“We have to think about whether the time will come when we sell semiconductors, alone, externally,” said CTO Yoshifumi Kato in an interview at Denso’s headquarters in Aichi Prefecture on Friday. “It is worth investigating whether such a structure is possible,” he said.
Today, the semiconductors that Denso makes in-house go into auto parts that it then sells to automakers or other suppliers. In exploring the possibility of self-supplying semiconductors, Denso will consider whether its semiconductor division is better positioned outside the company, Kato said.
To date, nothing has been decided on a split, Kato said, adding that Denso is focused on meeting internal demand for chips for now. The company is also not currently considering using a potential spin-off from its chip business to raise new funds for other investments, he said.
A shortage of chips used in cars first started in late 2020, when Covid-induced lockdowns of millions of people around the world sparked a huge surge in consumer electronics purchases, diverting semiconductors away from automakers. Their lack quickly became symptomatic of a wider supply chain crisis that has turned the smooth delivery of goods worldwide upside down.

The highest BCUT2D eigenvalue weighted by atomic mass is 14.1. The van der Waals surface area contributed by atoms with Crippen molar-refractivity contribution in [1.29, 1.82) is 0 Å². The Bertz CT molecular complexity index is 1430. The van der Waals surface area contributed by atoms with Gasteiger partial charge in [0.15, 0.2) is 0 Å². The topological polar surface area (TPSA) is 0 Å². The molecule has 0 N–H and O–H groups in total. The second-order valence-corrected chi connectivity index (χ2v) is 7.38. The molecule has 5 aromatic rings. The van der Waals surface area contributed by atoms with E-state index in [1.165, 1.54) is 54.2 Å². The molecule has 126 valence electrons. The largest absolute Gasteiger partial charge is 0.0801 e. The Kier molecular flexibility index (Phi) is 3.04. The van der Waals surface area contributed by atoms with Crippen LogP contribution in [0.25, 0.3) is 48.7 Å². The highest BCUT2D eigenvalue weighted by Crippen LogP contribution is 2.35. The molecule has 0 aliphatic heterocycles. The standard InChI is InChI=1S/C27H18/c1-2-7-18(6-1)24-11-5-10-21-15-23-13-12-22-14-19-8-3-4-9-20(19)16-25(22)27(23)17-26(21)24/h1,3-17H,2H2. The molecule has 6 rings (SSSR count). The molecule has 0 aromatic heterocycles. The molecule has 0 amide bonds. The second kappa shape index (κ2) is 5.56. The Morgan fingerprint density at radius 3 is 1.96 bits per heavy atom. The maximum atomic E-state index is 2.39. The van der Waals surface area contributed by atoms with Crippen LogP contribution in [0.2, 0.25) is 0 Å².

Chip supply now appears to be returning to normal in some places, amid concerns about how well consumer demand can hold up against a backdrop of rising inflation and higher interest rates.
According to Kato, the demand for automotive semiconductors, which is on the decline amid the industry’s shift to electric, Internet-connected and autonomous cars, is only likely to grow.
Denso said at a briefing earlier this month that it is targeting yen 500 billion in revenue from its internal power and analog chip businesses, up from about 420 billion yen today.